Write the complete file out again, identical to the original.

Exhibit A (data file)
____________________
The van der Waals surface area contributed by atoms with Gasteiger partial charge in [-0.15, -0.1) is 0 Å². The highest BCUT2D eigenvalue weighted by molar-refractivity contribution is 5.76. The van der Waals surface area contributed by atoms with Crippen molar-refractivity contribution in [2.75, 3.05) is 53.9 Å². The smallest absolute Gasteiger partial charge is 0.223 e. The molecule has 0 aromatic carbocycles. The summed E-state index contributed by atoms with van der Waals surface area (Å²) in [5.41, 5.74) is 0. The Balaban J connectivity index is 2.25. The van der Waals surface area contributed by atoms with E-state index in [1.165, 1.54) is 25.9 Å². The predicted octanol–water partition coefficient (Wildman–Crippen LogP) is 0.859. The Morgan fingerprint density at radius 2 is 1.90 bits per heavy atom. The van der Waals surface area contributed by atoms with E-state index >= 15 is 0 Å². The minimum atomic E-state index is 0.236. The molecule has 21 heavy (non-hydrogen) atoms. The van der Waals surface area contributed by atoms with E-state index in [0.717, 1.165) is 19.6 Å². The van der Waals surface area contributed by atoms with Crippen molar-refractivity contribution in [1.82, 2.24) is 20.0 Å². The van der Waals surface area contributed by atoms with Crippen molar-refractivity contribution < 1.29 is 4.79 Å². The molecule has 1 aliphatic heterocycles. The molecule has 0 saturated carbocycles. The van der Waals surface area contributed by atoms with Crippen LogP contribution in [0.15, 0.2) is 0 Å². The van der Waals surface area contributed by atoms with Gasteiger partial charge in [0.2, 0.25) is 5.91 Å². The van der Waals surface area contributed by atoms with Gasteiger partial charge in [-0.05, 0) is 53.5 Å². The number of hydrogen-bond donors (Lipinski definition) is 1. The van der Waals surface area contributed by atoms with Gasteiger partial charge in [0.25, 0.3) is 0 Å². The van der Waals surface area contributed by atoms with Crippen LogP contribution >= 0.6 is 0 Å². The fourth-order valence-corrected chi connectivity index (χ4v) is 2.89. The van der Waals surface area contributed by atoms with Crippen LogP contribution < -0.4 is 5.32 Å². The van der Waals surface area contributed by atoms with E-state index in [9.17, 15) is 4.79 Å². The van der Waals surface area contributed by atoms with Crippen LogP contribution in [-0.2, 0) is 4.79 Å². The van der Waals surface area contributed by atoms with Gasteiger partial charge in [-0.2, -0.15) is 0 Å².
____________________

The van der Waals surface area contributed by atoms with Gasteiger partial charge in [-0.15, -0.1) is 0 Å². The highest BCUT2D eigenvalue weighted by molar-refractivity contribution is 5.76. The van der Waals surface area contributed by atoms with Crippen molar-refractivity contribution in [2.75, 3.05) is 53.9 Å². The smallest absolute Gasteiger partial charge is 0.223 e. The molecule has 0 aromatic carbocycles. The summed E-state index contributed by atoms with van der Waals surface area (Å²) in [5.41, 5.74) is 0. The Balaban J connectivity index is 2.25. The van der Waals surface area contributed by atoms with E-state index in [1.165, 1.54) is 25.9 Å². The predicted octanol–water partition coefficient (Wildman–Crippen LogP) is 0.859. The Morgan fingerprint density at radius 2 is 1.90 bits per heavy atom. The van der Waals surface area contributed by atoms with E-state index >= 15 is 0 Å². The minimum atomic E-state index is 0.236. The molecule has 21 heavy (non-hydrogen) atoms. The van der Waals surface area contributed by atoms with E-state index in [0.717, 1.165) is 19.6 Å². The van der Waals surface area contributed by atoms with Crippen molar-refractivity contribution in [1.82, 2.24) is 20.0 Å². The van der Waals surface area contributed by atoms with Crippen molar-refractivity contribution < 1.29 is 4.79 Å². The molecule has 1 aliphatic heterocycles. The molecule has 0 saturated carbocycles. The van der Waals surface area contributed by atoms with Crippen LogP contribution in [0.15, 0.2) is 0 Å². The van der Waals surface area contributed by atoms with Gasteiger partial charge in [0.2, 0.25) is 5.91 Å². The van der Waals surface area contributed by atoms with Gasteiger partial charge in [-0.05, 0) is 53.5 Å². The number of hydrogen-bond donors (Lipinski definition) is 1. The van der Waals surface area contributed by atoms with Gasteiger partial charge in [0.25, 0.3) is 0 Å². The van der Waals surface area contributed by atoms with Crippen LogP contribution >= 0.6 is 0 Å². The fourth-order valence-corrected chi connectivity index (χ4v) is 2.89. The van der Waals surface area contributed by atoms with Crippen LogP contribution < -0.4 is 5.32 Å². The van der Waals surface area contributed by atoms with E-state index in [9.17, 15) is 4.79 Å². The van der Waals surface area contributed by atoms with Crippen LogP contribution in [-0.2, 0) is 4.79 Å². The van der Waals surface area contributed by atoms with Gasteiger partial charge in [-0.2, -0.15) is 0 Å².